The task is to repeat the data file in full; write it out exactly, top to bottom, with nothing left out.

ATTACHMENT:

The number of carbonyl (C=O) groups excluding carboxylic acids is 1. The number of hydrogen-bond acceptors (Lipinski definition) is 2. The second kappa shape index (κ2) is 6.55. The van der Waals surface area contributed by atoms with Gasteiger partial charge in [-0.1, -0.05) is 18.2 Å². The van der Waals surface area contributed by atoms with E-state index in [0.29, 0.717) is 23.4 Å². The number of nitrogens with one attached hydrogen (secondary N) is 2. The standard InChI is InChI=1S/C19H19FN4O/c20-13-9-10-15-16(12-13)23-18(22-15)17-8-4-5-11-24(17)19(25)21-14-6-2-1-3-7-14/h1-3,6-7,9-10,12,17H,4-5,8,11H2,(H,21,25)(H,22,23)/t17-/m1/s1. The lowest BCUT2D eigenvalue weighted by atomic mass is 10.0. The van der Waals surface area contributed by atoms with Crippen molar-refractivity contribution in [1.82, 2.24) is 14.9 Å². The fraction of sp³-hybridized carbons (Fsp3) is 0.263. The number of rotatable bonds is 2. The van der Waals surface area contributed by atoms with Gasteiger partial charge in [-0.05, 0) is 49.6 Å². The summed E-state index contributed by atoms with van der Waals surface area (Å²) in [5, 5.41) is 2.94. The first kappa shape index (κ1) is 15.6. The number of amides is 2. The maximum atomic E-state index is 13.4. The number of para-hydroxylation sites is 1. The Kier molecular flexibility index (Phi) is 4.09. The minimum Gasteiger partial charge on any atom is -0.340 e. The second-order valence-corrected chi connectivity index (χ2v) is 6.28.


The number of carbonyl (C=O) groups excluding carboxylic acids is 1. The number of hydrogen-bond acceptors (Lipinski definition) is 2. The second kappa shape index (κ2) is 6.55. The van der Waals surface area contributed by atoms with Gasteiger partial charge in [-0.1, -0.05) is 18.2 Å². The van der Waals surface area contributed by atoms with E-state index in [0.29, 0.717) is 23.4 Å². The number of nitrogens with one attached hydrogen (secondary N) is 2. The standard InChI is InChI=1S/C19H19FN4O/c20-13-9-10-15-16(12-13)23-18(22-15)17-8-4-5-11-24(17)19(25)21-14-6-2-1-3-7-14/h1-3,6-7,9-10,12,17H,4-5,8,11H2,(H,21,25)(H,22,23)/t17-/m1/s1. The lowest BCUT2D eigenvalue weighted by atomic mass is 10.0. The van der Waals surface area contributed by atoms with Crippen molar-refractivity contribution in [1.82, 2.24) is 14.9 Å². The fraction of sp³-hybridized carbons (Fsp3) is 0.263. The number of rotatable bonds is 2. The van der Waals surface area contributed by atoms with Gasteiger partial charge in [-0.05, 0) is 49.6 Å². The summed E-state index contributed by atoms with van der Waals surface area (Å²) in [5, 5.41) is 2.94. The first kappa shape index (κ1) is 15.6. The number of amides is 2. The maximum atomic E-state index is 13.4. The number of para-hydroxylation sites is 1. The Kier molecular flexibility index (Phi) is 4.09. The minimum Gasteiger partial charge on any atom is -0.340 e. The second-order valence-corrected chi connectivity index (χ2v) is 6.28.